Senator Chris Dodd is poised to take the Senate floor in an effort to derail a measure that would grant immunity to telecommunication companies that helped conduct warrantless surveillance on Americans.
Dodd left the campaign trail late last night, with only weeks to go until the Iowa caucus, to push for the removal of the immunity provision from a larger bill that Congress is considering on the Foreign Intelligence Surveillance Act.
"Certainly two and a half weeks out from the Iowa Caucus, every day counts. We would love to be there. But this is something that Senator Dodd feels passionate about and he's willing to leave the campaign trail and stand up to Bush for it," said Dodd spokesperson Colleen Flanagan. "This is about FISA but it is also about so much more."
Early on Monday the Senate considered amendments to the Protect America Act, which would overhaul FISA, authorize the monitoring of people outside the United States, give secret courts the power to approve aspects of surveillance, and grant telecom companies retroactive immunity for past cooperation. A vote to table the bill, which has the support of Senate Majority Leader Harry Reid, D-NV, and other prominent Democrats, was shot down 79 to 10. But opposition from some Senators, most prominently, Dodd and Sen. Russ Feingold, D-WI, remains heated.
In a floor speech today, Feingold made a spirited argument that the original FISA bill already included an immunity clause and that the courts, not Congress, should decide whether telecom companies deserve legal protections. He is also slated to introduce an amendment codifying these points and stripping immunity from the legislation.
Dodd seems poised to take his opposition even further, promising to go to the floor to filibuster debate until a legislative compromise of sorts could be reached. In preparation for the tour-de-force session, the Senator, according to advisers, wore comfortable shoes (he can't sit down), judiciously watched his liquid intake (he can't leave for the bathroom), and made sure to have plenty of different materials from which to read.
Aides say there are several like-minded Senators who have agreed to pose questions to Dodd during the session, the one way in which he is allowed to stop talking while maintaining the filibuster, according to Senate rules. He is, they say, hoping for all the help he can get including assistance from his White House competitors.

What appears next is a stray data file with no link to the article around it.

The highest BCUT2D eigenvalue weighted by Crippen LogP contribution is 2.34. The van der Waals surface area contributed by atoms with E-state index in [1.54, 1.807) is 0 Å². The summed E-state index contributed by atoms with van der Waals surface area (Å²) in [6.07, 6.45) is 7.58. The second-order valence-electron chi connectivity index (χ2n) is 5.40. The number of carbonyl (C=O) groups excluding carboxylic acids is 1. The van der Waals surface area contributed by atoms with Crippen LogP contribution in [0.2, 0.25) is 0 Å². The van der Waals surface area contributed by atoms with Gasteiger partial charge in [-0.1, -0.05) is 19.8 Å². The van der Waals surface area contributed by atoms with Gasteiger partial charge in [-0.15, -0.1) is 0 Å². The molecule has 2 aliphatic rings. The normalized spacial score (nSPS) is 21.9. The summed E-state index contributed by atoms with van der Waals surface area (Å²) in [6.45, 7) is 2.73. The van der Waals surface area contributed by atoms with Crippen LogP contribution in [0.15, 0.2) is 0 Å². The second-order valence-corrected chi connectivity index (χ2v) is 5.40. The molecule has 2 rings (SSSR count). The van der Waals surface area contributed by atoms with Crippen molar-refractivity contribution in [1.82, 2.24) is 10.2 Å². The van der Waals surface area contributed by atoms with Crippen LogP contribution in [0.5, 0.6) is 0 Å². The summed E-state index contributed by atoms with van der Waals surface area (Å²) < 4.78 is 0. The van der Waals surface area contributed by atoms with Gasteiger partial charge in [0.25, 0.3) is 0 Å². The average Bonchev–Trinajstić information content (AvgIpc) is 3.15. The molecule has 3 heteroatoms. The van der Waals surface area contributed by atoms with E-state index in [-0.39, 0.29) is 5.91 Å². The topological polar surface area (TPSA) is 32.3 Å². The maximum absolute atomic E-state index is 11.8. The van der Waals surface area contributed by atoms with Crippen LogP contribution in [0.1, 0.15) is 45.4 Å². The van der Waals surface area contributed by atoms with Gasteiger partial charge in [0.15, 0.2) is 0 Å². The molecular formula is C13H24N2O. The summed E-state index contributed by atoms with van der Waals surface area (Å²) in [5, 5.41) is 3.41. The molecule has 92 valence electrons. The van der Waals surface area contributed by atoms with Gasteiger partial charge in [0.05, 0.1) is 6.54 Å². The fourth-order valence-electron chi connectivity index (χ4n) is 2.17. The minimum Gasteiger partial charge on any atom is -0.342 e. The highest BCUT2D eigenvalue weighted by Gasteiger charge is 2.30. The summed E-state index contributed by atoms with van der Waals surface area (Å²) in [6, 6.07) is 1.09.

"Senators [Hillary] Clinton and [Barack] Obama have indicated their support for what Senator Dodd has talked about in the past," said Dodd's deputy campaign manager, Amos Hochstein. "I hope they are there to help Senator Dodd with the filibuster today but you would have to ask them about that."
Later in the day, several news sources confirmed that Clinton, Obama, and Sen. Joe Biden, D-DE, will not be leaving the campaign trail to assist in Dodd's effort.
In November, the House passed its own version of the Protect America Act, without the telecom immunity, by a vote of 227 to 189. President Bush responded by declaring his intentions to veto any bill that did not include the immunity measure; Congress, he said, must "grant liability protection to companies who are facing multi-billion-dollar lawsuits only because they are believed to have assisted in the efforts to defend our nation following the 9/11 attacks."
The Senate actually had two versions of the bill which it could have considered: one that included immunity and one without it. On Friday, Sen. Reid announced that he would move the former to the Senate floor. The decision sparked a firestorm among many Democrats and persuaded Dodd to undertake a filibuster.
"Providing retroactive immunity to companies that may have violated the law will set a dangerous precedent," said Dodd. "Companies who violated the trust of thousands of their customers will be immune to prosecution and the details of their actions will stay hidden."
Aides in Dodd's office declined to speculate how long their boss was prepared to see his filibuster through. Talk of a compromise has been bounced around within Democratic circles even prior to Monday's debate. But on a conference call with reporters, the Senator's commitment to removing the immunity provision was repeatedly underscored.
"He will speak as long as he can," Hochstein said. "He will speak until he can no longer."